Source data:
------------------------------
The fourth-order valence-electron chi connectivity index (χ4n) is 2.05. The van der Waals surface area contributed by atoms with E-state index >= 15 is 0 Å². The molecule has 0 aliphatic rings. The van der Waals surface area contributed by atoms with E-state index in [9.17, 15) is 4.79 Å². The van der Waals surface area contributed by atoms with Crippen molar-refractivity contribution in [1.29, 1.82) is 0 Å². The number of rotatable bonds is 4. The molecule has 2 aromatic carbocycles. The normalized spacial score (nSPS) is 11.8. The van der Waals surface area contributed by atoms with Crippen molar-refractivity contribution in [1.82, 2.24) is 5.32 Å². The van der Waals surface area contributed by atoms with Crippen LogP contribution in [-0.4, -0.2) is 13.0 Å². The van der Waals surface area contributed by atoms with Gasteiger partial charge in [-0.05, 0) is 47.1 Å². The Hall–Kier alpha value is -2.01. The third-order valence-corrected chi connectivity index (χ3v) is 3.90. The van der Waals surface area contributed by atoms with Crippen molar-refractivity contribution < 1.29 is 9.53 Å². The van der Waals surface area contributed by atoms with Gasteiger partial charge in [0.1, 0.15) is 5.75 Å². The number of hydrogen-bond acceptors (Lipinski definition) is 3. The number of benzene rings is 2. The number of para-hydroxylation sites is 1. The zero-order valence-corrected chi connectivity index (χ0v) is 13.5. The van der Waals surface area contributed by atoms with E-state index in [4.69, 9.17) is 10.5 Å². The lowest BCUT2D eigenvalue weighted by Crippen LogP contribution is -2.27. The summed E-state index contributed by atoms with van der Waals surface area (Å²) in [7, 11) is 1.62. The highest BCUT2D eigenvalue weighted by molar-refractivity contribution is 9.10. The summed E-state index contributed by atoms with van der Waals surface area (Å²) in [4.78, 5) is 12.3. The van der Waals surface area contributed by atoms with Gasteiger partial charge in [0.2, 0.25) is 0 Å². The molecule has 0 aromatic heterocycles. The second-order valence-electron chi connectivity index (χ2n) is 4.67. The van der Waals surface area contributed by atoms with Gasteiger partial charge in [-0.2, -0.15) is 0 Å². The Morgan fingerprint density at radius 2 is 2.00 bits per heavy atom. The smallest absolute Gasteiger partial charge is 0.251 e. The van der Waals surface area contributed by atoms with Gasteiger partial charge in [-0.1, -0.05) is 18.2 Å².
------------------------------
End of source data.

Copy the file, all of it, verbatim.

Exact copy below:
The fourth-order valence-electron chi connectivity index (χ4n) is 2.05. The van der Waals surface area contributed by atoms with E-state index >= 15 is 0 Å². The molecule has 0 aliphatic rings. The van der Waals surface area contributed by atoms with E-state index in [9.17, 15) is 4.79 Å². The van der Waals surface area contributed by atoms with Crippen molar-refractivity contribution in [1.29, 1.82) is 0 Å². The number of rotatable bonds is 4. The molecule has 2 aromatic carbocycles. The normalized spacial score (nSPS) is 11.8. The van der Waals surface area contributed by atoms with Crippen molar-refractivity contribution in [1.82, 2.24) is 5.32 Å². The van der Waals surface area contributed by atoms with Crippen LogP contribution in [-0.4, -0.2) is 13.0 Å². The van der Waals surface area contributed by atoms with Gasteiger partial charge in [-0.05, 0) is 47.1 Å². The Hall–Kier alpha value is -2.01. The third-order valence-corrected chi connectivity index (χ3v) is 3.90. The van der Waals surface area contributed by atoms with Crippen molar-refractivity contribution < 1.29 is 9.53 Å². The van der Waals surface area contributed by atoms with Gasteiger partial charge in [0.1, 0.15) is 5.75 Å². The number of hydrogen-bond acceptors (Lipinski definition) is 3. The number of benzene rings is 2. The number of para-hydroxylation sites is 1. The zero-order valence-corrected chi connectivity index (χ0v) is 13.5. The van der Waals surface area contributed by atoms with E-state index in [4.69, 9.17) is 10.5 Å². The lowest BCUT2D eigenvalue weighted by Crippen LogP contribution is -2.27. The summed E-state index contributed by atoms with van der Waals surface area (Å²) in [7, 11) is 1.62. The highest BCUT2D eigenvalue weighted by molar-refractivity contribution is 9.10. The summed E-state index contributed by atoms with van der Waals surface area (Å²) in [4.78, 5) is 12.3. The van der Waals surface area contributed by atoms with Gasteiger partial charge in [0.2, 0.25) is 0 Å². The molecule has 0 aromatic heterocycles. The second-order valence-electron chi connectivity index (χ2n) is 4.67. The van der Waals surface area contributed by atoms with Gasteiger partial charge in [-0.2, -0.15) is 0 Å². The Morgan fingerprint density at radius 2 is 2.00 bits per heavy atom. The smallest absolute Gasteiger partial charge is 0.251 e. The van der Waals surface area contributed by atoms with Gasteiger partial charge in [-0.1, -0.05) is 18.2 Å².